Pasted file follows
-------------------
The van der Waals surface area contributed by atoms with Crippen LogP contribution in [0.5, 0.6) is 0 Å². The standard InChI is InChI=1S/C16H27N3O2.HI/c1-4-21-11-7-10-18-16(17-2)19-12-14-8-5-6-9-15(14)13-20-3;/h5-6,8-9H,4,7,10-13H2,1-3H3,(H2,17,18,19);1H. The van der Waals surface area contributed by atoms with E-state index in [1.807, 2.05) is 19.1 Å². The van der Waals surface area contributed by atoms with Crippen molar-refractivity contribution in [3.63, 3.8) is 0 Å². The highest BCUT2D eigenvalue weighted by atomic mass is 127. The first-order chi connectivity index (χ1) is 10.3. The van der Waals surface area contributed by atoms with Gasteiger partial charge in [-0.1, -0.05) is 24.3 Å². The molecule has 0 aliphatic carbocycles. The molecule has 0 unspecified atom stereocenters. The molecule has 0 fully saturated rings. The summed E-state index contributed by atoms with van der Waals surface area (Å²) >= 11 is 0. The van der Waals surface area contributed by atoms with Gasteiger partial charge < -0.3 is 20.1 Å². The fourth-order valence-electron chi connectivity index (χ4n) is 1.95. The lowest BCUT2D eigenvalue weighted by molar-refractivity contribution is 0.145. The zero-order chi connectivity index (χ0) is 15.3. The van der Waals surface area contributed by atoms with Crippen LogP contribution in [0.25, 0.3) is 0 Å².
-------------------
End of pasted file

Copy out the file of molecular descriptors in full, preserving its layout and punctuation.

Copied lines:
The van der Waals surface area contributed by atoms with Crippen LogP contribution in [0.5, 0.6) is 0 Å². The standard InChI is InChI=1S/C16H27N3O2.HI/c1-4-21-11-7-10-18-16(17-2)19-12-14-8-5-6-9-15(14)13-20-3;/h5-6,8-9H,4,7,10-13H2,1-3H3,(H2,17,18,19);1H. The van der Waals surface area contributed by atoms with E-state index in [1.807, 2.05) is 19.1 Å². The van der Waals surface area contributed by atoms with Crippen molar-refractivity contribution in [3.63, 3.8) is 0 Å². The highest BCUT2D eigenvalue weighted by atomic mass is 127. The first-order chi connectivity index (χ1) is 10.3. The van der Waals surface area contributed by atoms with Gasteiger partial charge in [-0.1, -0.05) is 24.3 Å². The molecule has 0 aliphatic carbocycles. The molecule has 0 unspecified atom stereocenters. The molecule has 0 fully saturated rings. The summed E-state index contributed by atoms with van der Waals surface area (Å²) >= 11 is 0. The van der Waals surface area contributed by atoms with Gasteiger partial charge < -0.3 is 20.1 Å². The fourth-order valence-electron chi connectivity index (χ4n) is 1.95. The lowest BCUT2D eigenvalue weighted by molar-refractivity contribution is 0.145. The zero-order chi connectivity index (χ0) is 15.3. The van der Waals surface area contributed by atoms with Crippen LogP contribution in [0.25, 0.3) is 0 Å².